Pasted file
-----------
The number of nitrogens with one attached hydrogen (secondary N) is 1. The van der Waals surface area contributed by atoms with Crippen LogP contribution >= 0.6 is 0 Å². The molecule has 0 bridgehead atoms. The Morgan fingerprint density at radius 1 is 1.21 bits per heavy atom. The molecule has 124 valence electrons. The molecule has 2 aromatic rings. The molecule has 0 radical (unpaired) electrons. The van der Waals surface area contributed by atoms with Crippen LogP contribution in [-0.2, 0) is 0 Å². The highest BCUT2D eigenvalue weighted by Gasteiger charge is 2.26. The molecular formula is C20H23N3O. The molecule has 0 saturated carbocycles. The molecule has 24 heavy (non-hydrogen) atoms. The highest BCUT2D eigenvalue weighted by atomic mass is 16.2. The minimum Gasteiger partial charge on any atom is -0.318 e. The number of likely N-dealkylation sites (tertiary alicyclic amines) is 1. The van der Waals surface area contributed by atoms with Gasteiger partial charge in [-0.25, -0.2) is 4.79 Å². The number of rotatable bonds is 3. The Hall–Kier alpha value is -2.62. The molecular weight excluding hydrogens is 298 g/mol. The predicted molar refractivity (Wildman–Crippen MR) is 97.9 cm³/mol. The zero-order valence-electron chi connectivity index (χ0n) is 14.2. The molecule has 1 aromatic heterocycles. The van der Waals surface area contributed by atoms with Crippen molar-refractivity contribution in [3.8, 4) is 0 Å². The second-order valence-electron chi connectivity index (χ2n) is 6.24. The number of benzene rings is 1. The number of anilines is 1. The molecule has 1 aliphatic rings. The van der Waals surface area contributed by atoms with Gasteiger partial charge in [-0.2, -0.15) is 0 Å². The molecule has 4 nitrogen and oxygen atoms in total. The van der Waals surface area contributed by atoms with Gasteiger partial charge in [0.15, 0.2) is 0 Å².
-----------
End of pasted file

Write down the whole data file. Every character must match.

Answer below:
The number of nitrogens with one attached hydrogen (secondary N) is 1. The van der Waals surface area contributed by atoms with Crippen LogP contribution >= 0.6 is 0 Å². The molecule has 0 bridgehead atoms. The Morgan fingerprint density at radius 1 is 1.21 bits per heavy atom. The molecule has 124 valence electrons. The molecule has 2 aromatic rings. The molecule has 0 radical (unpaired) electrons. The van der Waals surface area contributed by atoms with Crippen LogP contribution in [-0.2, 0) is 0 Å². The highest BCUT2D eigenvalue weighted by Gasteiger charge is 2.26. The molecular formula is C20H23N3O. The molecule has 0 saturated carbocycles. The molecule has 24 heavy (non-hydrogen) atoms. The highest BCUT2D eigenvalue weighted by atomic mass is 16.2. The minimum Gasteiger partial charge on any atom is -0.318 e. The number of likely N-dealkylation sites (tertiary alicyclic amines) is 1. The van der Waals surface area contributed by atoms with Gasteiger partial charge in [-0.25, -0.2) is 4.79 Å². The number of rotatable bonds is 3. The Hall–Kier alpha value is -2.62. The molecular weight excluding hydrogens is 298 g/mol. The predicted molar refractivity (Wildman–Crippen MR) is 97.9 cm³/mol. The zero-order valence-electron chi connectivity index (χ0n) is 14.2. The molecule has 1 aromatic heterocycles. The van der Waals surface area contributed by atoms with Crippen molar-refractivity contribution in [3.8, 4) is 0 Å². The second-order valence-electron chi connectivity index (χ2n) is 6.24. The number of benzene rings is 1. The number of anilines is 1. The molecule has 1 aliphatic rings. The van der Waals surface area contributed by atoms with Gasteiger partial charge in [-0.2, -0.15) is 0 Å². The molecule has 4 nitrogen and oxygen atoms in total. The van der Waals surface area contributed by atoms with Gasteiger partial charge in [0.15, 0.2) is 0 Å².